Shahar Dobzinski and Shaddin Dughmi just posted a new paper to the arXiv: On the Power of Randomization in Algorithmic Mechanism Design.
The mechanism design problem that they study in this paper is the basic one of a multi-unit auction: There are identical indivisible units of some good for sale among bidders, and each bidder has a valuation function , where specifies his value from acquiring units. The normal assumptions are free disposal i.e. that the valuation functions are monotone non-decreasing. The goal is to find an allocation that gives units to each each bidder (and thus ) optimizing the social welfare .
This problem is perhaps the simplest one exhibiting the key clash between computational complexity and incentive compatibility: since this is a social welfare maximization problem, the VCG mechanism that finds the optimal allocation is incentive compatible. However, if we view the number of units as large, and require algorithms that work in time polynomial in and , (assuming that the valuation functions are either concisely represented or are given as “black boxes”) then finding the optimal allocation is a knapsack problem and is thus computationally hard. On the other hand, it is well known that the knapsack problem can be well-approximated efficiently (there is an FPTAS). The clash is that we don’t know how to turn such an approximation algorithm into an incentive-compatible approximation mechanism.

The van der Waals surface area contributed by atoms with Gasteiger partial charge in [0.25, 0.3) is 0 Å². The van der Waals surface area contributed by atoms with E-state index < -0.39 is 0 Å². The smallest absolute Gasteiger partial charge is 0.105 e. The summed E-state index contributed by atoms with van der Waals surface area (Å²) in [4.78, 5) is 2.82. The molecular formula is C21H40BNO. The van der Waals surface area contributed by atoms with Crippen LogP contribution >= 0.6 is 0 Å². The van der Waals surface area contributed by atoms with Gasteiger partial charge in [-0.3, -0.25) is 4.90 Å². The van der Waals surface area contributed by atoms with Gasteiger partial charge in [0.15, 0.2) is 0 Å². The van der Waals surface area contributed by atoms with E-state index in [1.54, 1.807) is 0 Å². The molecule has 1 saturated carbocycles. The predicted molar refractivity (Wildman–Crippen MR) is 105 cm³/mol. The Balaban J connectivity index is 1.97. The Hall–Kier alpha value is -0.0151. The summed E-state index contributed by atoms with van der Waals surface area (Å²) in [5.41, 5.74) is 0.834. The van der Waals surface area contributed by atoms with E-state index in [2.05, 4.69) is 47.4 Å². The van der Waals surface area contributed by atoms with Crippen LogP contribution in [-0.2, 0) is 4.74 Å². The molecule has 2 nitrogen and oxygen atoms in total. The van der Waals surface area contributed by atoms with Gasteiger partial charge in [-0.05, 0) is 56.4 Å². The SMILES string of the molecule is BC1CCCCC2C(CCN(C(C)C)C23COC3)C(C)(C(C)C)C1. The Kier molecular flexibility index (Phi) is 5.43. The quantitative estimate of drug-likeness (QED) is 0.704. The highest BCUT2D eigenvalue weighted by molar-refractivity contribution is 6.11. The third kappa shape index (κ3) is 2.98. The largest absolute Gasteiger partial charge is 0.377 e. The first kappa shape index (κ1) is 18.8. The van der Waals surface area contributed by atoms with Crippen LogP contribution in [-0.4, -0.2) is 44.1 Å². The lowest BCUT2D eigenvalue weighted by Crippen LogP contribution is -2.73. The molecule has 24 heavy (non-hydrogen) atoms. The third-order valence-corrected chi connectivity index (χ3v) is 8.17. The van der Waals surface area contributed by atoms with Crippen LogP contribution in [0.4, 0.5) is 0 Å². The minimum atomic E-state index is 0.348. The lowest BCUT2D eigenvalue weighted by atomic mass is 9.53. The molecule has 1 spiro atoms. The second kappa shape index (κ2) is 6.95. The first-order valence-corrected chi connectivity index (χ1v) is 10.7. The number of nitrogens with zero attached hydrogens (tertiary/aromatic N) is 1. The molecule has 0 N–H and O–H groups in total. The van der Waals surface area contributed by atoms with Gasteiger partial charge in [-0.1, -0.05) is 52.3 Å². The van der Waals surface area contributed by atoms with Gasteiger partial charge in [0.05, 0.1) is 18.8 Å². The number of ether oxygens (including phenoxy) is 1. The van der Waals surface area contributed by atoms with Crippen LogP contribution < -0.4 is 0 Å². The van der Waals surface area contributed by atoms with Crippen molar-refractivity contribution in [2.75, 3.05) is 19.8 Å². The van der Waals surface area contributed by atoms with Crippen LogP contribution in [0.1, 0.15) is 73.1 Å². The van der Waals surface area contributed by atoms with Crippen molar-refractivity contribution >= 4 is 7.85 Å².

This paper manages to find a randomized incentive-compatible approximation mechanism. It also highlights the role and necessity of randomization in this setting.